On the wing, the slow growers this year are Texas Tech’s Jarrett Culver (unranked in high school) and Virginia’s De’Andre Hunter (#74 in the high school class of 2016). Both began to emerge as pro prospects late in their freshman seasons and then made pretty big steps forward this season.

It’s hard to find big wings with this trajectory who have become stars, although Kawhi Leonard counts if you look outside the high lottery. There are some quality role players (Mike Dunleavy, Mikal Bridges last year, who went a little lower in a great draft, but who might have gone #4 in this one) and some disappointments (Wesley Johnson, Jeff Green).

The players whose physical makeup, developmental trajectory, and pedigree might most closely match Culver and Hunter: Evan Turner and Otto Porter. The former would be (and was) a pretty big disappointment with a high pick; the latter is the kind of quality starter you should probably more reasonably hope to get from these players.

I think these trends are useful pieces of the scouting puzzle. But again, all evaluations are ultimately individual. Adding these factors to the game-watching I embarked on once this Grizzlies season took a downturn, here's my Grizzlies draft board for now, subject to update if and when the Grizzlies actually have a pick:

  1. Zion Williamson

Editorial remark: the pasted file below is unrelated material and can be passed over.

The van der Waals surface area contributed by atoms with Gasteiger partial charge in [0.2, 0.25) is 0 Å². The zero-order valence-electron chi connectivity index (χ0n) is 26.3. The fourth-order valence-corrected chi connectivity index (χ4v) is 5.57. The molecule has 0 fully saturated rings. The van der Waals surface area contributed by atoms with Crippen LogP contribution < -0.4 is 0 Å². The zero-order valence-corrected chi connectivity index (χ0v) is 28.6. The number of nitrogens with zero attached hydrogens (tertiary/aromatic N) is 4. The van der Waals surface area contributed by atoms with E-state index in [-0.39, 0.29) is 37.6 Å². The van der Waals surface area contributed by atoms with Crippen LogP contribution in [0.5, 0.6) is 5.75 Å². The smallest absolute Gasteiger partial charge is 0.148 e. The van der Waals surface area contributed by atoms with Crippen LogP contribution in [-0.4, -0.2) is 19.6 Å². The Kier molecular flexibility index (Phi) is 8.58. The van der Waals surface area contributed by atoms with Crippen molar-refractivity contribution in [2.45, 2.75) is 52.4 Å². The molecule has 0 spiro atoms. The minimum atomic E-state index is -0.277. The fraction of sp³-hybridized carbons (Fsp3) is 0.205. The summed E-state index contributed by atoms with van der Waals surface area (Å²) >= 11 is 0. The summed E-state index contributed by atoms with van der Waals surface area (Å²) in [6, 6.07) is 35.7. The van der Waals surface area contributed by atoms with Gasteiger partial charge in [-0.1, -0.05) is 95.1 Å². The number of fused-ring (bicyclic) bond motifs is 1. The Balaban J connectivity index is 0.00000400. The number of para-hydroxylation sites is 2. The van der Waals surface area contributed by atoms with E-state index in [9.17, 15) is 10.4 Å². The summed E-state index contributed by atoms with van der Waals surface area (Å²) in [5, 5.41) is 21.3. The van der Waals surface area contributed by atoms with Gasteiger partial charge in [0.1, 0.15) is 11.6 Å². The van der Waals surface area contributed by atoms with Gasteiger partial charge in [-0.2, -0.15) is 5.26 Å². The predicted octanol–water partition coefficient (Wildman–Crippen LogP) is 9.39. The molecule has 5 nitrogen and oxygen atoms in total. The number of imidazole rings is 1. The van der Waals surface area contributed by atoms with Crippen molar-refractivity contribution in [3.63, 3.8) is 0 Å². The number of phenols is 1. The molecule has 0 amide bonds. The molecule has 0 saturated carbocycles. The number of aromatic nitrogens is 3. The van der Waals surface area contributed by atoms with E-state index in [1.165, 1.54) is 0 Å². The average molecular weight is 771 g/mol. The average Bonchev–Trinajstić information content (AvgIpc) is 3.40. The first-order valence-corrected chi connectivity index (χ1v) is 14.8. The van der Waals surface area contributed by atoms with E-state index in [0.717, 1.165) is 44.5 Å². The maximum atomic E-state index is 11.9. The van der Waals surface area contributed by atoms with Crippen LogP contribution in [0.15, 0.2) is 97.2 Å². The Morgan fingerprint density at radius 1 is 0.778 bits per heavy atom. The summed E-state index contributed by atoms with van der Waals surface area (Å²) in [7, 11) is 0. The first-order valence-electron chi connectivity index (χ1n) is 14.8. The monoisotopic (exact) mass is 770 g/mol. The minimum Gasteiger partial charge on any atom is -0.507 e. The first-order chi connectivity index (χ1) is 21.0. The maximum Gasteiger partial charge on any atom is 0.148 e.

2. Ja Morant
  3. R.J. Barrett
  4. Darius Garland
  5. De’Andre Hunter
  6. Cam Reddish
  7. Coby White
  8. Jarrett Culver
  9. (Sleeper: Tyler Herro at Kentucky)

Grizzlies Weekend Notes

The NCAA tournament and the NBA playoff race are where the basketball action is, and the Grizzlies aren’t involved in either. Still, there are games to play, 11 left for the Grizzlies in fact, with two this weekend: Tonight at Orlando (who have won three in a row and are still in the playoff race) and at FedExForum on Saturday night against the Minnesota Timberwolves (who seem to be packing it in). A few notes:

Mike Conley “doubtful” for Orlando: The Grizzlies updated their injury report to make Mike Conley doubtful due to “general soreness” for tonight in Orlando. It’s the first half of a back-to-back and it looks like they’re going to rest Conley despite suggesting otherwise early in the week. A few thoughts on this: